Narita Airport police said that the man was dressed in jeans and a shirt. There were no external injuries on his body but there were traces of frostbite believed to have occurred while the plane was airborne.

There is enough space for a person to hide in the main landing gear housing compartment, but the area is not pressurized. Accordingly, there have been cases in which stowaways have hidden in the housing compartment but died due to a shortage of oxygen and the freezing temperatures.

I doubt there are many stowaways who even contemplate the differences between pressurized or unpressurized compartments.

4 British lawmakers charged over expenses scandal

Prosecutors have announced criminal charges against four lawmakers over alleged abuse of parliamentary expenses, in a dramatic twist to a scandal that has rocked British politics.

Keir Starmer, the director of public prosecutions, said charges of false accounting would be brought against three Labour members of the elected House of Commons (MPs) and one Conservative member of the unelected House of Lords…

The men deny wrongdoing but have already been barred from standing for Labour at the next vote.

Lord Hanningfield, the Conservative peer who faces charges, also protested his innocence but immediately resigned as a business spokesman for his party and his membership was suspended, a party spokesman said.

The four men were due to appear in court on March 11 and if convicted, could face a jail sentence of up to seven years.

The expenses scandal erupted in May after the publication of leaked parliamentary expenses showing how lawmakers claimed for everything from flatscreen TVs to massage chairs.

What goes around, comes around. What major political parties in the industrial West have escaped the sleaze bug?

Wouldn’t it be great if we could come up with a vaccine against corruption, cronyism and graft?

Nurse to stand trial for whistleblowing on mediocre Doctor – UPDATED, Acquitted!

It occurred to Anne Mitchell as she was writing the letter that she might lose her job, which is why she chose not to sign it. But it was beyond her conception that she would be indicted and threatened with 10 years in prison for doing what she knew a nurse must: inform state regulators that a doctor at her rural hospital was practicing bad medicine…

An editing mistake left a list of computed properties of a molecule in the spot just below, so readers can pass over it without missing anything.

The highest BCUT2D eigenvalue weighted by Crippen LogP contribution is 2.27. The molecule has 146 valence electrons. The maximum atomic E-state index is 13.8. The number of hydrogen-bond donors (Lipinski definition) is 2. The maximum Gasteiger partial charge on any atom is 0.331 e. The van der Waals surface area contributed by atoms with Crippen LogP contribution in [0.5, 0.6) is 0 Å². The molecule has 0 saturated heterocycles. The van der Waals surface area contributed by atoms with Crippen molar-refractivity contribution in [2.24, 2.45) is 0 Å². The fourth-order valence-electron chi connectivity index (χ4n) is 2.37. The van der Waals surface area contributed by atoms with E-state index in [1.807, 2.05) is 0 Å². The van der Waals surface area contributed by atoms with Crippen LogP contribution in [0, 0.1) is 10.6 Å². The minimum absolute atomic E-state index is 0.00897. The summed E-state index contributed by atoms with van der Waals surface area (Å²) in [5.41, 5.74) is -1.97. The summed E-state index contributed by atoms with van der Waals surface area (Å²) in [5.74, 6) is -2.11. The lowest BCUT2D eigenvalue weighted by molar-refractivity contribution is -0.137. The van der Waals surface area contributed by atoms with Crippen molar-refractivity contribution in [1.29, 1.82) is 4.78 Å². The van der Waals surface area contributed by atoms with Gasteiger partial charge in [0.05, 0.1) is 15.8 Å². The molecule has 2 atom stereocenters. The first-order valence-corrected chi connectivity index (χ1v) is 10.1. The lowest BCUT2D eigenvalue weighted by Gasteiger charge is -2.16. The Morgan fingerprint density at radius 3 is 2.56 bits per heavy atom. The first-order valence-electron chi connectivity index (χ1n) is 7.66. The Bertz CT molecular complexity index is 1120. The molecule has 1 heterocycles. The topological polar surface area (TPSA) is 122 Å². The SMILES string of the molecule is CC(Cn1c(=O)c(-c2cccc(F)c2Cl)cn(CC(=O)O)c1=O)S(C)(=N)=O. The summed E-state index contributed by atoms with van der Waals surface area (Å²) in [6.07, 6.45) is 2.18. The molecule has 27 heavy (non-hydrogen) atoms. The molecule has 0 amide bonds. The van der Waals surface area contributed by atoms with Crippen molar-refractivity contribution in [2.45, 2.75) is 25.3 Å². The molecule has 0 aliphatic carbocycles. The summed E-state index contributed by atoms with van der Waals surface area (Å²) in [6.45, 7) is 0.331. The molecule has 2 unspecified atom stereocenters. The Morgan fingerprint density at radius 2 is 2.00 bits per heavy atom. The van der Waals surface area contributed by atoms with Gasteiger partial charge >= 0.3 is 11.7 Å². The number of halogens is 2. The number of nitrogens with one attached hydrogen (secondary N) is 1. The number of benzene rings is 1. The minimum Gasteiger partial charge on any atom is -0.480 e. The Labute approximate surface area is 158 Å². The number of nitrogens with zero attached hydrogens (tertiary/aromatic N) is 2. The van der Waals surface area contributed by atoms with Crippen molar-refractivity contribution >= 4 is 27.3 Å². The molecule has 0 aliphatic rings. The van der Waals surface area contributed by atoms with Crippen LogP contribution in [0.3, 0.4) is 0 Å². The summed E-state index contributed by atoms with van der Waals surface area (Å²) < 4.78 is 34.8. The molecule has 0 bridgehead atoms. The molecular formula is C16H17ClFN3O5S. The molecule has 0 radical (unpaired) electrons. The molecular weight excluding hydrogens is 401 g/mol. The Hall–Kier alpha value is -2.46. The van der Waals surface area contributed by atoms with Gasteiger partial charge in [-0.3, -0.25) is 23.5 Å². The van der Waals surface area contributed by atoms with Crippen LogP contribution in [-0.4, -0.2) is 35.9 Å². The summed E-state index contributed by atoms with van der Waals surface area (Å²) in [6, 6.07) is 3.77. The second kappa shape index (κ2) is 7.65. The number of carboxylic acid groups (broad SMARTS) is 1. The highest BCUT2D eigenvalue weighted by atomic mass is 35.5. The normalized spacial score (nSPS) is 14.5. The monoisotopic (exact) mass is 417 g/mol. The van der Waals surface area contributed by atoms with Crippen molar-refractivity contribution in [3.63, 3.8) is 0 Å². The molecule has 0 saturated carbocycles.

But in what may be an unprecedented prosecution, Mitchell is scheduled to stand trial in state court Monday for “misuse of official information,” a third-degree felony in Texas.

Sounds about right for Texas.

The prosecutor, Scott M. Tidwell, said he would show that Mitchell had a history of making “inflammatory” statements about Dr. Rolando G. Arafiles Jr. and intended to damage his reputation when she reported him last April to the Texas Medical Board, which licenses and disciplines doctors.

Mitchell counters that as an administrative nurse, she had a professional obligation to protect patients from what she saw as a pattern of improper prescribing and surgical procedures – including a failed skin graft that Arafiles performed in the emergency room, without surgical privileges. He also sutured a rubber tip to a patient’s crushed finger for protection, an unconventional remedy that was later flagged as inappropriate by the Texas Department of State Health Services…

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Sinatra song strikes deadly response in the Philippines

Singing the U.S. hit “My Way” in a karaoke bar in the Philippines can result in death as part of a troubling trend across the country, authorities say.

The New York Times said Sunday while authorities do not have a definitive number of murder or assault cases involving individuals who sang the Frank Sinatra hit, at least six victims were reported by the media during the last decade alone.

Rodolfo Gregorio of the city of General Santos said while he enjoy singing karaoke, “My Way” remains one song he will never again attempt in public. “I used to like ‘My Way,’ but after all the trouble, I stopped singing it,” he said. “You can get killed…”

Within the last two years, eight people were killed by a man in Thailand because they sang “Take Me Home, Country Roads.”

I worked with business firms in Asia for a couple of decades. Words can’t express the dread that filled my heart when someone said, “Let’s go to a Karaoke Bar!’